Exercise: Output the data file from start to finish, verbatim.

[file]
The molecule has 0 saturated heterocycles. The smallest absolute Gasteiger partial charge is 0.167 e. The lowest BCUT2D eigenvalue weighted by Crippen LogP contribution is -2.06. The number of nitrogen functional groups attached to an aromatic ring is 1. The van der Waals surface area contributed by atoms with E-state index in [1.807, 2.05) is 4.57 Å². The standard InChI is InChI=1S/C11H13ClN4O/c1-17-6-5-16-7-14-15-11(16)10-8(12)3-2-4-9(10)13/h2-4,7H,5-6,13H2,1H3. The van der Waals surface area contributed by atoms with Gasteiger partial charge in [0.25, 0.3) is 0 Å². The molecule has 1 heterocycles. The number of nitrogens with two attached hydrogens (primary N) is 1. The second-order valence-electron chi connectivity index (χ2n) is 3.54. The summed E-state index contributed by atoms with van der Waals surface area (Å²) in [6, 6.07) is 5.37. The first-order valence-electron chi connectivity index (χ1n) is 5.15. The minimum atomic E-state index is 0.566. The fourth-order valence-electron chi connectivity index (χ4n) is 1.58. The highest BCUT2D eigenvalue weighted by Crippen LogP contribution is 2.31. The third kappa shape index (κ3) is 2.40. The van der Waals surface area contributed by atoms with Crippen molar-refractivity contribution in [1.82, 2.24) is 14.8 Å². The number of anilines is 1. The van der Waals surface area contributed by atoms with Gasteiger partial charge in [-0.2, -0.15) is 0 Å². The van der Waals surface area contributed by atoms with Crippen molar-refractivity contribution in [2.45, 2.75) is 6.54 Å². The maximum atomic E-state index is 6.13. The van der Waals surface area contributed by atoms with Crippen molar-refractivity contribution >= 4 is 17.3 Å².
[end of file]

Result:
The molecule has 0 saturated heterocycles. The smallest absolute Gasteiger partial charge is 0.167 e. The lowest BCUT2D eigenvalue weighted by Crippen LogP contribution is -2.06. The number of nitrogen functional groups attached to an aromatic ring is 1. The van der Waals surface area contributed by atoms with E-state index in [1.807, 2.05) is 4.57 Å². The standard InChI is InChI=1S/C11H13ClN4O/c1-17-6-5-16-7-14-15-11(16)10-8(12)3-2-4-9(10)13/h2-4,7H,5-6,13H2,1H3. The van der Waals surface area contributed by atoms with Gasteiger partial charge in [0.25, 0.3) is 0 Å². The molecule has 1 heterocycles. The number of nitrogens with two attached hydrogens (primary N) is 1. The second-order valence-electron chi connectivity index (χ2n) is 3.54. The summed E-state index contributed by atoms with van der Waals surface area (Å²) in [6, 6.07) is 5.37. The first-order valence-electron chi connectivity index (χ1n) is 5.15. The minimum atomic E-state index is 0.566. The fourth-order valence-electron chi connectivity index (χ4n) is 1.58. The highest BCUT2D eigenvalue weighted by Crippen LogP contribution is 2.31. The third kappa shape index (κ3) is 2.40. The van der Waals surface area contributed by atoms with Crippen molar-refractivity contribution in [1.82, 2.24) is 14.8 Å². The number of anilines is 1. The van der Waals surface area contributed by atoms with Gasteiger partial charge in [-0.2, -0.15) is 0 Å². The van der Waals surface area contributed by atoms with Crippen molar-refractivity contribution in [2.45, 2.75) is 6.54 Å². The maximum atomic E-state index is 6.13. The van der Waals surface area contributed by atoms with Crippen molar-refractivity contribution >= 4 is 17.3 Å².